By James Shapiro,

Book cover of A Year in the Life of William Shakespeare: 1599

A brilliant combination of biography and history during the amazing moment of creation of some of the Bard’s greatest plays (Henry V, Julius Caesar, As You Like It, and even Hamlet). These varied dramas played out against the sensitive moment in London of an aging, heirless Queen Elizabeth I after the Armada and Irish wars but also at the formation of the East India Company.  Shapiro’s (and Shakespeare’s) sequel, The Year of Lear. Shakespeare in 1606, deserves attention, as does the vivid historical fiction, Hamnet by Maggie O’Farrell, told from the viewpoint of Stratford village and Bard’s family during the era of the lingering Black Death.

A Year in the Life of William Shakespeare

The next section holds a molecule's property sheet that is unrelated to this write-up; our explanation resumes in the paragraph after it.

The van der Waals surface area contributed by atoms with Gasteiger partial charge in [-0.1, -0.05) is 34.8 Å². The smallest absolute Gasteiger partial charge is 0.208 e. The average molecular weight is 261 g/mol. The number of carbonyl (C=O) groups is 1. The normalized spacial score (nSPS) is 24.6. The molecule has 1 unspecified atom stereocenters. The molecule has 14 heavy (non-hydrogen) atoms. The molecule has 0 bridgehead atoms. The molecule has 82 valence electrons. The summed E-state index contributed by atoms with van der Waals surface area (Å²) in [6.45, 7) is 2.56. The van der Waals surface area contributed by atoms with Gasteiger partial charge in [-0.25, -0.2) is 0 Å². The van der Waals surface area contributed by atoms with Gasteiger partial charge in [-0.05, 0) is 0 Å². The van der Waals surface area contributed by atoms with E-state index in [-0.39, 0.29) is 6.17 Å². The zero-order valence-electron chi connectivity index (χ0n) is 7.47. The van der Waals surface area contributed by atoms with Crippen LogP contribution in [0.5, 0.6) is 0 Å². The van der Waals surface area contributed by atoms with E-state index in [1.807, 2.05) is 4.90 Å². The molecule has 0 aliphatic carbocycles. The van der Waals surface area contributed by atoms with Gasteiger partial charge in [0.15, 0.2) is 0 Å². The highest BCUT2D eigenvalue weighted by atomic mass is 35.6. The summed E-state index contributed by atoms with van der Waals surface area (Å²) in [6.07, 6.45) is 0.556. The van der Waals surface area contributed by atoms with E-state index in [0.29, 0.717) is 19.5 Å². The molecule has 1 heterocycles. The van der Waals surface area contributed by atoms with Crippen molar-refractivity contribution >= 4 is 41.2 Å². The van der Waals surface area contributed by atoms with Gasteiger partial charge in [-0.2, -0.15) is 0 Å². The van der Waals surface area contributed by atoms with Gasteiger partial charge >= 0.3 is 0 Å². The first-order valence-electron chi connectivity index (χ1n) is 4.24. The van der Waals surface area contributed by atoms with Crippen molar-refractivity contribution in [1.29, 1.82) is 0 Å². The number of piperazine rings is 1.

By James Shapiro,

Why should I read it?

2 authors picked A Year in the Life of William Shakespeare as one of their favorite books, and they share why you should read it.

What is this book about?

What accounts for Shakespeare’s transformation from talented poet and playwright to one of the greatest writers who ever lived? In this gripping account, James Shapiro sets out to answer this question, "succeed[ing] where others have fallen short." (Boston Globe)

1599 was an epochal year for Shakespeare and England. During that year, Shakespeare wrote four of his most famous plays: Henry the Fifth, Julius Caesar, As You Like It, and, most remarkably, Hamlet; Elizabethans sent off an army to crush an Irish rebellion, weathered an Armada threat from Spain, gambled on a fledgling East India Company, and waited to see who…


Hag-Seed

By Margaret Atwood,

Book cover of Hag-Seed: William Shakespeare's the Tempest Retold: A Novel